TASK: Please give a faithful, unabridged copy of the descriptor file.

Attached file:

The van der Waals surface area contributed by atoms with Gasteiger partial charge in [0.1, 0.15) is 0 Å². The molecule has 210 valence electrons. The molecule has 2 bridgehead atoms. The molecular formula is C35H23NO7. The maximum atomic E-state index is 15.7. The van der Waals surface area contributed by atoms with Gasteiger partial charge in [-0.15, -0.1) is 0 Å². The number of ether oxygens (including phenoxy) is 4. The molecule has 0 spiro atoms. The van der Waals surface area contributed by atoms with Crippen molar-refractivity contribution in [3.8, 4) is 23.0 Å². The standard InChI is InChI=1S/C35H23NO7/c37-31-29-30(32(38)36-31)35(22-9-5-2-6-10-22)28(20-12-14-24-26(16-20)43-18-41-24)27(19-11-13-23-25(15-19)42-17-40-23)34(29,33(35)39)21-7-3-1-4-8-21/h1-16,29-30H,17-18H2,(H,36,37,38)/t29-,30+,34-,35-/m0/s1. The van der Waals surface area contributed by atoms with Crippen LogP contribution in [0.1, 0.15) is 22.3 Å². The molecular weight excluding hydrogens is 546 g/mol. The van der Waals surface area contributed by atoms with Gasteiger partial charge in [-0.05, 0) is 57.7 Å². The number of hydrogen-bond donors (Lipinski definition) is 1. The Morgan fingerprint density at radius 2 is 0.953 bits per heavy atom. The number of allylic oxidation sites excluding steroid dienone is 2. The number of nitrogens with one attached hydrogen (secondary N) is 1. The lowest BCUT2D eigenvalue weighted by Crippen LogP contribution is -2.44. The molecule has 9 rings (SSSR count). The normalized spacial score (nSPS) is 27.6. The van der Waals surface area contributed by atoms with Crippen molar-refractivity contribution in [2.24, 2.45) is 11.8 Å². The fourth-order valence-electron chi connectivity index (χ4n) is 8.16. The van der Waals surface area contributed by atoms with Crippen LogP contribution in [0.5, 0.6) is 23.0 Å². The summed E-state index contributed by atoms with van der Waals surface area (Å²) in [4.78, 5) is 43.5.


The van der Waals surface area contributed by atoms with Gasteiger partial charge in [0.1, 0.15) is 0 Å². The molecule has 210 valence electrons. The molecule has 2 bridgehead atoms. The molecular formula is C35H23NO7. The maximum atomic E-state index is 15.7. The van der Waals surface area contributed by atoms with Gasteiger partial charge in [-0.15, -0.1) is 0 Å². The number of ether oxygens (including phenoxy) is 4. The molecule has 0 spiro atoms. The van der Waals surface area contributed by atoms with Crippen molar-refractivity contribution in [3.8, 4) is 23.0 Å². The standard InChI is InChI=1S/C35H23NO7/c37-31-29-30(32(38)36-31)35(22-9-5-2-6-10-22)28(20-12-14-24-26(16-20)43-18-41-24)27(19-11-13-23-25(15-19)42-17-40-23)34(29,33(35)39)21-7-3-1-4-8-21/h1-16,29-30H,17-18H2,(H,36,37,38)/t29-,30+,34-,35-/m0/s1. The van der Waals surface area contributed by atoms with Crippen LogP contribution in [0.1, 0.15) is 22.3 Å². The molecular weight excluding hydrogens is 546 g/mol. The van der Waals surface area contributed by atoms with Gasteiger partial charge in [-0.05, 0) is 57.7 Å². The number of hydrogen-bond donors (Lipinski definition) is 1. The Morgan fingerprint density at radius 2 is 0.953 bits per heavy atom. The number of allylic oxidation sites excluding steroid dienone is 2. The number of nitrogens with one attached hydrogen (secondary N) is 1. The lowest BCUT2D eigenvalue weighted by Crippen LogP contribution is -2.44. The molecule has 9 rings (SSSR count). The normalized spacial score (nSPS) is 27.6. The van der Waals surface area contributed by atoms with Crippen molar-refractivity contribution in [2.24, 2.45) is 11.8 Å². The fourth-order valence-electron chi connectivity index (χ4n) is 8.16. The van der Waals surface area contributed by atoms with Crippen LogP contribution in [0.5, 0.6) is 23.0 Å². The summed E-state index contributed by atoms with van der Waals surface area (Å²) in [4.78, 5) is 43.5.